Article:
Additionally, do not make so much noise so it can spend enough time for you to either follow it to its hiding spot or to catch it.

How to Track Missing Rodents?

Basic tracking – the most natural way of tracking your missing hamster is through its poop and seed trails. You can do this especially if your hamster happens to like eating seeds or if you have fed it seeds in the past few days.

Food traces – Arrange food setups in such a way that you can easily detect the presence of your hamster; but use one type of tasty treat only. Have a specific and memorized number of bits, seeds or crumbs of your hamster’s favorite treat or food arranged into piles in areas where you suspect your hamster is hiding.

Paw prints – surround your food pile tracers with flour or cornstarch. You can also put these starchy ingredients around or in front of areas where you suspect your little furball is hiding, as well as across doorways where your hamster may pass through. This way you can identify the direction your hammy came from and where it is heading.

Another way to distract your hamster and at the same time lead you to it or to its hiding place is using its toy sand rather than flour or cornstarch. You can even pile the food on top of a pile of its sand bath.

An alternative to the specific number of food piles is by using yarned nuts, particularly peanuts. Hamsters are particularly fond of putting food in their cheeks, so having yarns around those peanuts will help create trails towards its hideout.

Sounding the alarm – you may have your hamster announce its presence as it goes in and out of its hiding place. This is especially effective at night when you are either quietly lying in wait in the dark or when trying to track your pet in the darkness, or if you and everyone else opt to go to bed.

You may use tin foil or cellophane by placing it particularly in areas where you think your hammy is hiding. You can also put this around the cage or the food. You can also use the exercise wheel, which will not only make your hamster squeak and get distracted – there is even a possibility of it focusing on the wheel and forgetting entirely going back to its hiding place.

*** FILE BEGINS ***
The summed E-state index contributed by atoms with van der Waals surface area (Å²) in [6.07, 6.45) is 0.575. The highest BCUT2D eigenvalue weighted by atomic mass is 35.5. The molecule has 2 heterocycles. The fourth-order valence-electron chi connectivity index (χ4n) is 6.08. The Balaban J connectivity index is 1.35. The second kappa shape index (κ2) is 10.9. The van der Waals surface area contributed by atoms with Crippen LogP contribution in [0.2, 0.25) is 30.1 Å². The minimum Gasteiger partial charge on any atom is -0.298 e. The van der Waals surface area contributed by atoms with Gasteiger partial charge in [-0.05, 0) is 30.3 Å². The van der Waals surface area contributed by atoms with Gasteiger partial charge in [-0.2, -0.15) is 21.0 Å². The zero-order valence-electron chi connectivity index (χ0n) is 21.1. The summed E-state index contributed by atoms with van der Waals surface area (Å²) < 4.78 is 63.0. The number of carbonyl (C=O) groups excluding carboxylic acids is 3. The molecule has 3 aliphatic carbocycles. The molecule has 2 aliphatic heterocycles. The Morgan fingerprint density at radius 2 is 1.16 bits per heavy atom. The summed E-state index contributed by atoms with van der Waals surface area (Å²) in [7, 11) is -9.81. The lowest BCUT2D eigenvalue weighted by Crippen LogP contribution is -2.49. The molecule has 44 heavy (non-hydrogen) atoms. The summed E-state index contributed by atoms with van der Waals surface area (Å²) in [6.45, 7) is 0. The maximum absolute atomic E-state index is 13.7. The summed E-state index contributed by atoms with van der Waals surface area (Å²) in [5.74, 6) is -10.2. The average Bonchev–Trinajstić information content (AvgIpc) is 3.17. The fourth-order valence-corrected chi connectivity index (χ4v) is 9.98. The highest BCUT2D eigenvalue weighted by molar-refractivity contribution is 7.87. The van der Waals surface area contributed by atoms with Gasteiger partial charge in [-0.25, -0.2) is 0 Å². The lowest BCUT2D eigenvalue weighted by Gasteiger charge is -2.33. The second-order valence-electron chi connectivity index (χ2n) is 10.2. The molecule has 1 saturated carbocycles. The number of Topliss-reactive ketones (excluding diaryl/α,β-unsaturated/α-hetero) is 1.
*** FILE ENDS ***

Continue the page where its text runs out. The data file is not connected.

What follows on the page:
Playing Hunter For Finding The Missing Pet

Things would have been great if your hamster went back to its cage during the tracking stage, or if you are able to get it out of its hiding place during the tracking stage.

But what if it still plays hard to get? Or what if it is still hard to locate despite knowing that it is somewhere out there, with the traces of it getting in and out of your tracking set up?

When this happens you may need to consider playing the hunter and trapper. The important thing about laying traps is that it has enough treats and goodies that would make your hamster scramble for all of the good stuff, and that it is safe enough for it not to get hurt once the trap falls on it.

The fastest way to lure missing hamsters would be to have these traps near their hiding places. But if you are unable to identify the hiding spots, you can still set it up and lie in wait.

Guidelines When Catching Your Hamster

Here are some possible traps you can use to get back your mischievous furball:

  • Home cage

This is probably the simplest of the traps as this requires you nothing but your hamster’s favorite treats, its exercise wheel, and its cage. Leave your cage open on the floor but make sure that you are ready to spring into action to close the door once it enters.

Inside the cage put some of your hamster’s favorites in its feeding dish and a little bit on its exercise wheel nearby, inside the cage.

When your hamster enters the cage and eats the food, close the cage right away and lock it well. But leave your hamster alone to settle down for the next 24 hours.

  • Open towel trap

This is possible if you are quick enough to react and if your hamster is small. Have a food set up where your hammy can feast. Take note that hamsters have poor eyesight and can only see in front, so you may actually sneak from behind but make sure you do it really quietly.